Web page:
“There are no words to describe the look on the face of the scared individual I’m now sending away, or their family. I feel sick to my stomach and ashamed. By the time I get home I’m too wound up to sleep. I feel sick. I’ve barely eaten all day. I feel ashamed of the ‘service’ we are providing. I lie awake, then it’s only a couple of hours until I’m back in work to my day to day job. I start by going through the urgent messages from people on my caseload who couldn’t get hold of me yesterday because I was on AMHP duty. I feel literally sick and tired. I do my best to show compassion but I’ve had it. I don’t know how much more I can take.”
‘It is unfair on patients’
Another AMHP wrote:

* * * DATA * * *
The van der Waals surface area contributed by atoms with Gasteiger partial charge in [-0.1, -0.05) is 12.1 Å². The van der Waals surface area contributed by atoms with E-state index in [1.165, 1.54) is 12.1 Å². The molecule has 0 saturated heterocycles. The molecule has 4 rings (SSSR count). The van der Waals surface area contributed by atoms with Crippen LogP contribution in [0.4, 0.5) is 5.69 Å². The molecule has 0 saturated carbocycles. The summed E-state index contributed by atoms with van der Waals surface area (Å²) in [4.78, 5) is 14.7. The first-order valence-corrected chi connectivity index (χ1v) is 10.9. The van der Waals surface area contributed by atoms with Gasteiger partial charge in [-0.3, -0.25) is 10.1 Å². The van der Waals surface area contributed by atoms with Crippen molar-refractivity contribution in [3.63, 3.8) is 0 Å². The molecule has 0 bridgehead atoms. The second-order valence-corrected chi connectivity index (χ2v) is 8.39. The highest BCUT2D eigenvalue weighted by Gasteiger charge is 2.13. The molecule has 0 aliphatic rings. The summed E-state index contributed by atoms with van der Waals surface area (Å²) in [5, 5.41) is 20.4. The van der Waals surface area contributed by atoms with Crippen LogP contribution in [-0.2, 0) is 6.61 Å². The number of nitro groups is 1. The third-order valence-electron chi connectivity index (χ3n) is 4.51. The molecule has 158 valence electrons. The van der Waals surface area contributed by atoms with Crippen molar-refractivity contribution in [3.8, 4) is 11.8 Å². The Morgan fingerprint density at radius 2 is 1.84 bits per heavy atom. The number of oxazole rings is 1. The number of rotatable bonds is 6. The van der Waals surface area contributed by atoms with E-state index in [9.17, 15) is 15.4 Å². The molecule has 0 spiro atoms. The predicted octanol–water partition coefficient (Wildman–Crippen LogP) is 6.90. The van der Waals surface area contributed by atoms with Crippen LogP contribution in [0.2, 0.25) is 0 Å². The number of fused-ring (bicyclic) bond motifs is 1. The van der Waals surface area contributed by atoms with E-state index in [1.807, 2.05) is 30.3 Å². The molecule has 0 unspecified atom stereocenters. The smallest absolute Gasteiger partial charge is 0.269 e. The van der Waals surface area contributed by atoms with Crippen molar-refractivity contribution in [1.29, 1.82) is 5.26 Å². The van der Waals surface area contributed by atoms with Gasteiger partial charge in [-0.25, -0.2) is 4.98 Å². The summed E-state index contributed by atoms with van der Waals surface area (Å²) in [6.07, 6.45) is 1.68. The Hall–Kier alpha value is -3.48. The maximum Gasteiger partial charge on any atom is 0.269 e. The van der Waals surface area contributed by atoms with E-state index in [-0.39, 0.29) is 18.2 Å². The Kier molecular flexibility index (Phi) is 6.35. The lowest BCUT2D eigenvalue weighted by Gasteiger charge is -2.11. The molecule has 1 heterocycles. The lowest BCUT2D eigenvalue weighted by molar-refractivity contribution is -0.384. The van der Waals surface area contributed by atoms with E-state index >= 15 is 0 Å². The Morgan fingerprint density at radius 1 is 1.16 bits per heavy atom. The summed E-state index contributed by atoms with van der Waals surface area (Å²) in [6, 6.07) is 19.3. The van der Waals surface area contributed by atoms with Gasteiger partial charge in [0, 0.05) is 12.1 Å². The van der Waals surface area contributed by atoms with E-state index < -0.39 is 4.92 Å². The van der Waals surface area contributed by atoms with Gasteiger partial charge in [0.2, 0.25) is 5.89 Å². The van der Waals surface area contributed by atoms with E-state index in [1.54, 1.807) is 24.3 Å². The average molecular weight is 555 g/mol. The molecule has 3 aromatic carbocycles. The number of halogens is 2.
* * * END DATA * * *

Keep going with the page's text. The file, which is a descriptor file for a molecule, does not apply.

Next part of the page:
“I recently coordinated a Mental Health Act assessment for someone acutely unwell in their own home. This went ahead at 10am & by 11am it was clear that a formal detention was needed. It then took until 3.30 pm to confirm this person was to go to a private hospital 3.5 hours away from their family. A private ambulance was requested which arrived at 4.15pm. Given rush hour traffic this meant they would not arrive til approx 8pm meaning this person had to spend not far from 10 hours with a variety of health professionals intruding into their home which they appeared to find distressing. This was not even a late call out for me, which are also on the increase. So much time is spent waiting for beds to be allocated but this is just one example of how it is unfair on patients.